Rumours of Spring: A Girlhood in KashmirFarah Bashir
240 pages|Rs 499
(Illustration: Saurabh Singh)
A MIASMA OF VIOLENCE, fear and foreboding hangs heavy in Farah Bashir’s memoir, Rumours of Spring: A Girlhood in Kashmir, a gut-wrenching account of an adolescence spent in the shadow of a siege in one of the world’s most militarised zones. The siege pushes itself into private lives, meddling with their daily rhythm, messing them up. Endemic, invasive and insidious, it seeps into their breath and even alters the aroma of something as essential as tczochvoar (bread).
Woven around a death in the family—of Bobeh, Bashir’s asthmatic grandmother, in the winter of 1994—the memoir chronicles the minutiae of her daily life as she comes of age in the early 1990s, when the insurgency is at its peak. Early in her story, Bashir writes about the sounds of jackboots entering, inch by inch, into the kitchen, overlooking the street, of her five-storeyed house on the busy street of Shehr-e-Khaas (downtown Srinagar) during an evening patrol by the armed forces in 1991. “From there, they stomped on our temples and entered our heads; the marching steeped into our silences, punctuated our conversations with pauses, which, in turn, jumbled our thoughts and our language.”
Like the sounds of military boots, the tear gas, too, enters all homes, “through crevices, gaps, windows ajar, even those that were tightly shut; it entered our rooms and made breathing difficult for the young and laborious for the old,” prompting Bobeh to say: “This zulm (atrocity) is worse than the (Indo-Pak) war of 1965.” And, then, there are the incessant curfews that tame, control everything — not just the movement of the living, but even the last rites of the dead. It leads to schools being shut for months on end and causes endless rescheduling of exams. It governs the household chores and regulates walking, studying and sleeping: “The dreams we dreamt were always at the mercy of someone else, someone occupying us, ruling us.”
Bashir’s compelling and clear-eyed portrait of Kashmir brings the horror and tragedy of the conflict up close. In the Kashmir of curfewed nights and collaborators, lives hang on prayer and hope — the spectre of death haunts all habitats, besieged by terror and convulsed with impromptu crackdowns. There are firings on unarmed protestors, even on funeral processions. There are explosions, encounters, raids, detentions, custodial killings and unexplained disappearances. Homes are turned into battlegrounds by the troops.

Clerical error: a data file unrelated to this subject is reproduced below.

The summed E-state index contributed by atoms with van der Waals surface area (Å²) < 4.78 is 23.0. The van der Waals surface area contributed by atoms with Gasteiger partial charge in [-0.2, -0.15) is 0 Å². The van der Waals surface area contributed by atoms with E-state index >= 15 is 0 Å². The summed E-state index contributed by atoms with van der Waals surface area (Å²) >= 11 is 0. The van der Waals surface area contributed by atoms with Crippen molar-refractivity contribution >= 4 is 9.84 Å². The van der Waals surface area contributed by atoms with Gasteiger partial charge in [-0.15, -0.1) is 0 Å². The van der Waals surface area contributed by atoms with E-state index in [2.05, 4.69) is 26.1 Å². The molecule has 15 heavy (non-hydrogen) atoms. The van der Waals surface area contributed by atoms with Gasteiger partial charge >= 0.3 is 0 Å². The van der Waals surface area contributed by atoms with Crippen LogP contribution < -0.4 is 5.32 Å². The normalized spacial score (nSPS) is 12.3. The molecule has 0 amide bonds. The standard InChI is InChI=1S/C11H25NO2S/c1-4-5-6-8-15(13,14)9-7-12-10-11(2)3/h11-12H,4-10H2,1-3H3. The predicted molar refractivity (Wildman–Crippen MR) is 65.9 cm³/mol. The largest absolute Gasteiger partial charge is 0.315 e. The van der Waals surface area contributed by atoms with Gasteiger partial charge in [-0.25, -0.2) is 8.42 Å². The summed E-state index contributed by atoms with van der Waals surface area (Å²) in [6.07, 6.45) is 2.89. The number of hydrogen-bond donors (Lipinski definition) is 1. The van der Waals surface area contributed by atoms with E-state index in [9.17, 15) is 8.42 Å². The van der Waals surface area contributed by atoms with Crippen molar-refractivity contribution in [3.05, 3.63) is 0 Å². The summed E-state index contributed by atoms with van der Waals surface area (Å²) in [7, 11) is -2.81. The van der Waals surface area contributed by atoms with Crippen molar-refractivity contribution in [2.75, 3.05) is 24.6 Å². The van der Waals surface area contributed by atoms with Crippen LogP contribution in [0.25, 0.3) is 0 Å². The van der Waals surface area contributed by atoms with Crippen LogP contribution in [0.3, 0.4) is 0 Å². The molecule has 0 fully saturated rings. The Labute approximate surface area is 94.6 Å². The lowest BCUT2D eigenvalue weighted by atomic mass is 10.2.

Filling a void in the narratives on Kashmir, Bashir writes affectingly about her period pains and about losing her first love to a burnt post office, the only means of communication between them. During the crippling menstrual pain, she is forced to keep lying in her bed, suffering her pain silently. She does not dare to make any movement, not even to go to the washroom, which entails opening several doors in her large house: “Any sound could attract a volley of bullets fired in your direction.” It is a time riddled with uncertainty and rife with mass killings in grenade blasts.
Phone lines are extremely undependable: “Bas moklyov yi (the line is dead)”. Road links are frequently cut off. And the local newspapers are “mortuaries laid out on broadsheets”. In the climate of mind-numbing violence, when people become statistics, “hidden away in the casualty count,”
Bashir has a strange wish for her family and herself: “To pass on from the world ordinarily to appear in the normal obituaries… not lumped together, thrown into an unnamed, unmarked grave or a ditch; denied the dignity of a proper burial.”
Rumours of Spring is an archive of trauma and psychic wounds that run deep, across generations. It is told gently; it doesn’t veer into sentimentality or collapse under the weight of melancholy. It will tear your heart out with its startling power, ruthless precision and profound emotional force.